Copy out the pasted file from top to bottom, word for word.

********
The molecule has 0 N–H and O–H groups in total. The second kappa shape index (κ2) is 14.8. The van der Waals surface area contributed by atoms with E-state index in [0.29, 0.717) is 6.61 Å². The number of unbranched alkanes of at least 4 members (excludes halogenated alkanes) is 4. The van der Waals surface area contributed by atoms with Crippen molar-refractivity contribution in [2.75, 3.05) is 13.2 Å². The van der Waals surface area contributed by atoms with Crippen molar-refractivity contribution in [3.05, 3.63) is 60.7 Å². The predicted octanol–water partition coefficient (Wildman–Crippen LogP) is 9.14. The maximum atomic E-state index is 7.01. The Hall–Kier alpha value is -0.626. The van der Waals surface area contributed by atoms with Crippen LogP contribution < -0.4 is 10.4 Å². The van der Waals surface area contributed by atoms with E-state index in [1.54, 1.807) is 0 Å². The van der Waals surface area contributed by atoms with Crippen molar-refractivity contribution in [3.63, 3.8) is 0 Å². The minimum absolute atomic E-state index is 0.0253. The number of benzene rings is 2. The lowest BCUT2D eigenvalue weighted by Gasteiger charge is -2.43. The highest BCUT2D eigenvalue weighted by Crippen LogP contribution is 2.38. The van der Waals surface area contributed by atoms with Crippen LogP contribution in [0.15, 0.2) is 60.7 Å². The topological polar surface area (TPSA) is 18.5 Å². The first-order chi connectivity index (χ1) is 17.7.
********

The molecule has 0 N–H and O–H groups in total. The second kappa shape index (κ2) is 14.8. The van der Waals surface area contributed by atoms with E-state index in [0.29, 0.717) is 6.61 Å². The number of unbranched alkanes of at least 4 members (excludes halogenated alkanes) is 4. The van der Waals surface area contributed by atoms with Crippen molar-refractivity contribution in [2.75, 3.05) is 13.2 Å². The van der Waals surface area contributed by atoms with Crippen molar-refractivity contribution in [3.05, 3.63) is 60.7 Å². The predicted octanol–water partition coefficient (Wildman–Crippen LogP) is 9.14. The maximum atomic E-state index is 7.01. The Hall–Kier alpha value is -0.626. The van der Waals surface area contributed by atoms with Crippen LogP contribution < -0.4 is 10.4 Å². The van der Waals surface area contributed by atoms with E-state index in [1.54, 1.807) is 0 Å². The van der Waals surface area contributed by atoms with Crippen molar-refractivity contribution in [3.63, 3.8) is 0 Å². The minimum absolute atomic E-state index is 0.0253. The number of benzene rings is 2. The lowest BCUT2D eigenvalue weighted by Gasteiger charge is -2.43. The highest BCUT2D eigenvalue weighted by Crippen LogP contribution is 2.38. The van der Waals surface area contributed by atoms with Crippen LogP contribution in [0.15, 0.2) is 60.7 Å². The topological polar surface area (TPSA) is 18.5 Å². The first-order chi connectivity index (χ1) is 17.7.